NOT ONLY are Shetlanders resolute flag-bearers for their own local-based musical compatriots, but it seems they’re pretty proud of the expats too.
One sooth-dweller with treble clefs and semi-quavers particularly running through the veins is Edinburgh’s Jack Sandison, who has furrowed a notable path in Scotland’s music scene and beyond since leaving Shetland in the 2000s for university.
He’s meandered through a few different styles since hitting the live music circuit as a teen, from spitting out lyrics with the punked-up Death By Monkeys in country halls to flirting with grunge in Little Green Machine.
However, it seems with blues-meets-rock’n’roll outfit The Holy Ghosts that Sandison has finally found a place to settle down and call home.
The quintet’s debut album ‘Ride Them Down’ sees the vocalist and rhythm guitarist cut a confident figure as he swaggers through 11 retro-doused numbers that echo the likes of The Rolling Stones in their nonchalant pomp.
Whilst Jagger, Keef and co. may have a combined age of nearly six hundred (or something), The Holy Ghosts – who also currently feature Jon Mackenzie, Jonny Voodoo, Angus Ross and Andy Barbour – conjure up some pretty sprightly, youthful stuff.
Album opener ‘Leave No Stone Unturned’ sets the pace nicely, with the Edinburgh group running through some country-tinged verse/chorus action whilst subtle lead guitar licks pirouette overhead.
What’s clear through the record is this band’s knack for master melody making, with the amped up pair ‘Ride On Baby’ and ‘Little Kickstarter’ witnessing lead and backing vocals working in perfect synchronicity. Indeed, unlike the Scottish independence debate currently raging on and on…and on, there’s no separatism here, with the quintet’s various elements – such as piano, brass section and mouth organ – melting together as one.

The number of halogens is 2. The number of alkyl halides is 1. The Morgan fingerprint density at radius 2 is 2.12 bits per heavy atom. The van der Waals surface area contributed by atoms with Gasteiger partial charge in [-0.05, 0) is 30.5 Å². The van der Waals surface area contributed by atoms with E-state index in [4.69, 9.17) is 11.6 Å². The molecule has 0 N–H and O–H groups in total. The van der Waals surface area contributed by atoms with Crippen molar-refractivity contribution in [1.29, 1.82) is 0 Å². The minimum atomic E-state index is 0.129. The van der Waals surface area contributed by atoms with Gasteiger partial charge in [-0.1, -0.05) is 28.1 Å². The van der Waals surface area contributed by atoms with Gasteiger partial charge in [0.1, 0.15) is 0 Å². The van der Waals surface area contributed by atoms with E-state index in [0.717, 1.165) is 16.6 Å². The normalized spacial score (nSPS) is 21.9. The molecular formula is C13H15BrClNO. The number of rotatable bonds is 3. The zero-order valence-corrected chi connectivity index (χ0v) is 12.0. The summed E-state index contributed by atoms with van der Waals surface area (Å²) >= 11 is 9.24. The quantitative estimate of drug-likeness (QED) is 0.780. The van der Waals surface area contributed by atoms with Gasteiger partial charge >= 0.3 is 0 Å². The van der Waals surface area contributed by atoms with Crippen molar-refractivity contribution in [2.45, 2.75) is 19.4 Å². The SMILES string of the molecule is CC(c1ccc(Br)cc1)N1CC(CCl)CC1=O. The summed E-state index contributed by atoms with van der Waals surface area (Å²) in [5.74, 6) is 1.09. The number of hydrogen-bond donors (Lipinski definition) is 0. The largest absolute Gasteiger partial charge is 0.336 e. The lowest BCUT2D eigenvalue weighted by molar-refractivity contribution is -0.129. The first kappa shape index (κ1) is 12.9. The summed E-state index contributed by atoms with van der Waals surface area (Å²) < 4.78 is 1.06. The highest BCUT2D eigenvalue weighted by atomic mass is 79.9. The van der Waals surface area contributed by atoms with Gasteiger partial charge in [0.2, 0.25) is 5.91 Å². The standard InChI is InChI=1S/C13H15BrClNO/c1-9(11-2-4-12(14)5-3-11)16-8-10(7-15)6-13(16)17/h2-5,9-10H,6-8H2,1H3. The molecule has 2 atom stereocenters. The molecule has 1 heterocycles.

Those who have kept tabs on the group since their inception in 2012 will already have a few of the album’s cuts implanted somewhere in their subconscious, with the likes of ‘Devil on Your Side’ and the groove-monster ‘Old Snake Hips’ – which would charm the most reticent of gig-goer onto the dancefloor – rearing their heads on previous EPs.
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It’s clear from the vintage chops that emanate through the 11 songs – close your eyes and you can almost hear the vinyl bumps and scratches – that The Holy Ghosts aren’t reinventing the wheel. But they don’t claim to be, and any boundary pushing by the band, whose sound is regularly associated with The Rolling Stones’ 1972 effort ‘Exile on Main Street’, might have come across as contrived.
It’s not just shades of the Stones that shimmer on the record though, with fans of country given enough to grab on to – and there are dashes of Dylan and offerings of Oasis-stained rock too among The Band-esque vocal harmonies.
It’s up to ‘Revolutionary Son’ to close the album, which shows itself as one of the most engaging tunes on ‘Ride Them Down’ as The Holy Ghosts channel languid and lilting Scots-tinged folk. Gone is the rock n’ roll bluster and oft-reared American undertones as Sandison instead rolls his Rs and goes reflective to give the record a somewhat pensive conclusion after all the cocksure swagger.
Whilst the The Holy Ghosts may not quite be revolutionary sons in terms of their historical-leaning sound, ‘Ride Them Down’ ultimately proves itself to be an engrossing affair set to give the group the launchpad to impact many more hearts and minds across the globe. Something, indeed, that will make Sandison’s Shetland comrades’ pride swell that little bit more.
* ‘Ride Them Down’ will be released physically and digitally on May 30 and the band will support The View at Mareel in Lerwick on June 21. Tickets for the gig are available from Shetland Box Office.
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